For English language and maths GCSE exams in November 2022, advance information will be given in July.

What about grading – are you making any changes to that?

For the past two years, summer exams haven’t been able to take place and, instead, students have been awarded grades by their teachers. Due to the difference in assessment approach, we have seen higher outcomes.

As we return to exams, we want to get back to the pre-pandemic standard, but in the interests of fairness, Ofqual (who take the decisions on grading) won’t do so in one jump.

Instead, 2022 will be a transition year to reflect that we are in a pandemic recovery period and students’ education has been disrupted. In 2022 the aim, therefore, will be to move grading to a point close to midway between 2021 and pre-pandemic profiles.

Results are likely to be higher than in 2019, but not as high as in 2020.

Ofqual aims to return to results that are in line with pre-pandemic years in 2023.

When will GCSE exams happen in 2022?

GCSE exams will happen in May and June, as normal, and the exam boards have now published their final summer exam timetables.

When will A level exams happen in 2022?

A level exams will happen in May and June as normal, and the exam boards have now published their final summer exam timetables.

What is being done for vocational and technical qualifications in 2022?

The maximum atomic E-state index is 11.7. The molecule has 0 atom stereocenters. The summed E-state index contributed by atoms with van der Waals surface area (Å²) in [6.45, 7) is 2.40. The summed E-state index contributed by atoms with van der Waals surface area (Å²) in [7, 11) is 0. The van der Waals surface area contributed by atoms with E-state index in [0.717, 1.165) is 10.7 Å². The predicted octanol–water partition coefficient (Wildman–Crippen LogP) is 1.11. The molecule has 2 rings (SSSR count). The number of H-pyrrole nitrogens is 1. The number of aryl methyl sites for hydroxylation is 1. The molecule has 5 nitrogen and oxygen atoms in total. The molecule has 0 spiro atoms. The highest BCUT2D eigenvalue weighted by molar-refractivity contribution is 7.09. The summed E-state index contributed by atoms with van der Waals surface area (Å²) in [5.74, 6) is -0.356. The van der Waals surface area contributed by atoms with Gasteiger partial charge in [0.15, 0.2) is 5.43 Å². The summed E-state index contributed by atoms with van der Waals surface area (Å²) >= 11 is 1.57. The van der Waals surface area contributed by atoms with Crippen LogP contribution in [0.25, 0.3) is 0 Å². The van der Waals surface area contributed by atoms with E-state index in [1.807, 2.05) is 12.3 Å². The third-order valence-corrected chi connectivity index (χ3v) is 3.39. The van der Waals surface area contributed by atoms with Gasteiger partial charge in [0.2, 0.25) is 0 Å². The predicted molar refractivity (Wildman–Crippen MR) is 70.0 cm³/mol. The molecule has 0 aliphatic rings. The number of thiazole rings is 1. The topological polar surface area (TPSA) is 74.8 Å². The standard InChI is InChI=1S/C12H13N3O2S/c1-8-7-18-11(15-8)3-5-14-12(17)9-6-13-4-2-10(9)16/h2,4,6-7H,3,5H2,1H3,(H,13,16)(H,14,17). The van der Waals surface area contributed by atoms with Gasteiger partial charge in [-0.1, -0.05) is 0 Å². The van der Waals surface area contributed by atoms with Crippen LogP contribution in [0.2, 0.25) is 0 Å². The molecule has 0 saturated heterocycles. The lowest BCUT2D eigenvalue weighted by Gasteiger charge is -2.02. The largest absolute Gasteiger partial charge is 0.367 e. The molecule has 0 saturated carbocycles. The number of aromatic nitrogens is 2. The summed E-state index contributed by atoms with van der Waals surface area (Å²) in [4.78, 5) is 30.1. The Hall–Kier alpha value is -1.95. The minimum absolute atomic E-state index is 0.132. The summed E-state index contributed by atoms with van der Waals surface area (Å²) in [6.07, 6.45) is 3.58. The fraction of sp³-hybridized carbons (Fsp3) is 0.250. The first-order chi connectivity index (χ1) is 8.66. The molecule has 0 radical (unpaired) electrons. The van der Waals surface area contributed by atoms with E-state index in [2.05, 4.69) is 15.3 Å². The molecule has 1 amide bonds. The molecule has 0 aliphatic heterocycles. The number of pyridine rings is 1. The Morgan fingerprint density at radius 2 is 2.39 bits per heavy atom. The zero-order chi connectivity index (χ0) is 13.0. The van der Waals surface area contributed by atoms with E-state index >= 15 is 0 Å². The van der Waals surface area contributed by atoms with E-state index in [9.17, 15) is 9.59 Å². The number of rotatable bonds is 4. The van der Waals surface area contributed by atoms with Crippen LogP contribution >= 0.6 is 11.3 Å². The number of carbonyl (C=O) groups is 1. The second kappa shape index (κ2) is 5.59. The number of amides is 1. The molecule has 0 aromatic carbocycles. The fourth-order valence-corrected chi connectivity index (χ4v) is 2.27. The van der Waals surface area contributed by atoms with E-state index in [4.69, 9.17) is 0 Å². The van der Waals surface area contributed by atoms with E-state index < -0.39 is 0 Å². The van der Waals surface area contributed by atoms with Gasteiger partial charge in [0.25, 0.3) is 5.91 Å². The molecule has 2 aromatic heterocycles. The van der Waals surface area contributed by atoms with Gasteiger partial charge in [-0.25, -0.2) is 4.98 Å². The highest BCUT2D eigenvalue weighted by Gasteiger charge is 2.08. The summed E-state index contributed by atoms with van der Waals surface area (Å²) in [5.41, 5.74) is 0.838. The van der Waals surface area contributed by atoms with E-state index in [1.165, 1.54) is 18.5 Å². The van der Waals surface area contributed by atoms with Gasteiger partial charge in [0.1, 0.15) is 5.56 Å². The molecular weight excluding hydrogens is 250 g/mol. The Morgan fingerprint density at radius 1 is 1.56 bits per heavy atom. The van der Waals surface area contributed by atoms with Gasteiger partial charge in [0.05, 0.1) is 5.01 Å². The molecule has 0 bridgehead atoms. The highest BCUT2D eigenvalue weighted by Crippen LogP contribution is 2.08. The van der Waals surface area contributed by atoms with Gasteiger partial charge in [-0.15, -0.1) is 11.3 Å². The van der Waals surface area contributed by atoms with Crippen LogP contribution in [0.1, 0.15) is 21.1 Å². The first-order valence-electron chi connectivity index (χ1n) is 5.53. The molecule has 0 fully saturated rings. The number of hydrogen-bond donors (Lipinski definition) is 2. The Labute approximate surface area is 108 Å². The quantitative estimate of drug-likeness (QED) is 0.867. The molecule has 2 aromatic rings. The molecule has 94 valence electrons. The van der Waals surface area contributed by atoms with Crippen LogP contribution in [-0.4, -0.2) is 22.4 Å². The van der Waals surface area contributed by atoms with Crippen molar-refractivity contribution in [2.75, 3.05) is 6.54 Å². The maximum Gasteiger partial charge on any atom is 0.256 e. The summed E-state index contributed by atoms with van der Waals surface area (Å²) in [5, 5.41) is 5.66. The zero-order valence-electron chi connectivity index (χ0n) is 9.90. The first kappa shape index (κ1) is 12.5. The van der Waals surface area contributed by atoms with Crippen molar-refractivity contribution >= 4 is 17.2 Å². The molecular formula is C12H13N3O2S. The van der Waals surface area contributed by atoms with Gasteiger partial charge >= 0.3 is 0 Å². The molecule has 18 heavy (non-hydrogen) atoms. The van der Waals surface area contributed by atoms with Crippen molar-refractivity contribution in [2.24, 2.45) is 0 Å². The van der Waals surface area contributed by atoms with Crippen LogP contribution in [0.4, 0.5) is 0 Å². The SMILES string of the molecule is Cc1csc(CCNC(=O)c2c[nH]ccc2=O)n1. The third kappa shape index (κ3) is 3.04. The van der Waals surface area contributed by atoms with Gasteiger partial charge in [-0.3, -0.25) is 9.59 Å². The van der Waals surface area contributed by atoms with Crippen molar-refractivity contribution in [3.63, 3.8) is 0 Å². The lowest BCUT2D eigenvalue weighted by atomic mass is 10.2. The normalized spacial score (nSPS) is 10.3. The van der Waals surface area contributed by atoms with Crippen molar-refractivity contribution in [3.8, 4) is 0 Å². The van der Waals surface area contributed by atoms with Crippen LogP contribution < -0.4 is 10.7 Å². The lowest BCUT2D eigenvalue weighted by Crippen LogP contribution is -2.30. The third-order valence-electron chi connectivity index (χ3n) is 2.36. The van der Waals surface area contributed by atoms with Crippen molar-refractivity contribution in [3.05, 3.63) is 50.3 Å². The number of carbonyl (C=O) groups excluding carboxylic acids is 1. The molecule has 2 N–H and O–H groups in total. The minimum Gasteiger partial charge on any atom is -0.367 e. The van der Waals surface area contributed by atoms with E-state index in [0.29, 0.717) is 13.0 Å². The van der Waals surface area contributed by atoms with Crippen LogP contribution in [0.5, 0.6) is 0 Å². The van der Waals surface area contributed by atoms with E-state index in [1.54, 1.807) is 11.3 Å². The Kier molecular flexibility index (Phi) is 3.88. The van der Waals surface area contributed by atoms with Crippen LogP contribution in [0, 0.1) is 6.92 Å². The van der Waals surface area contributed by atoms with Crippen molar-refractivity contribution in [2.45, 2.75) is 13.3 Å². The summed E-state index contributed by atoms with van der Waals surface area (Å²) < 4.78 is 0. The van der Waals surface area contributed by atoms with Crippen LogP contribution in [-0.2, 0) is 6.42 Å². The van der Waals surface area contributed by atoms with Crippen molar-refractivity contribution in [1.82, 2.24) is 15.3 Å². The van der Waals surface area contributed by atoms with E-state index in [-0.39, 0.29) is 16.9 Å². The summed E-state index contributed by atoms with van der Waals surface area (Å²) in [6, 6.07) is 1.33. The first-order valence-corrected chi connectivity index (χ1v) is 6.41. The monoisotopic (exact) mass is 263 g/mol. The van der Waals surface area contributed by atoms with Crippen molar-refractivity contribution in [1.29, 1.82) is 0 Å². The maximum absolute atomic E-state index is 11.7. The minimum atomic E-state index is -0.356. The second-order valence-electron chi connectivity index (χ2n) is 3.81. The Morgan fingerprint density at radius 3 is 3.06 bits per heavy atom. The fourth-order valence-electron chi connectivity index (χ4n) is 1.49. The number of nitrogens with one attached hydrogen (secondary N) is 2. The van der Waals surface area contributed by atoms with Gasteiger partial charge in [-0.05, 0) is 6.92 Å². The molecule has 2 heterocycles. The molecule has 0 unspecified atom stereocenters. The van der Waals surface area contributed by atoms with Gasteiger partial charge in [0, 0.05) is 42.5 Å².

It is the Government’s firm intention that exams and assessments for VTQs and other general qualifications, including T Levels and Functional Skills qualifications, should go ahead in 2021/22 academic year. Many thousands of students have already sat VTQ assessments this year.

Adaptations for Vocational and Technical Qualificationshave been confirmed, following consultation. Colleges and schools have been made aware of these changes by their awarding organisations.

When will students get their results?

A and AS level results day will be held on 18th August 2022.

GCSE results day will be held on 25th August 2022.

VTQs most similar to GCSEs and A levels, that are used for progression, should be awarded on or before GCSE and A level results day. Other types of qualifications such as Functional Skills Qualifications, and those that are not tied to an academic year will continue to be awarded throughout the year.

What are your contingency plans in the event that exams cannot go ahead?

On 11 November, we confirmed that in the unlikely event that exams cannot go ahead, students will receive teacher assessed grades instead. These grades would be based on a range of work – similar to what happened last summer.

It’s important to be clear, though, that this is very much a last resort in the unlikely event that the pandemic means that exams cannot go ahead.

The plans follow a consultation we ran jointly with Ofqual earlier this autumn.

We have alsopublished our contingency plans for VTQs, which seek to achieve parity and consistency where relevant with the arrangements proposed for GCSEs and AS/A levels.

Exams in 2022 – everything you need to know (2024)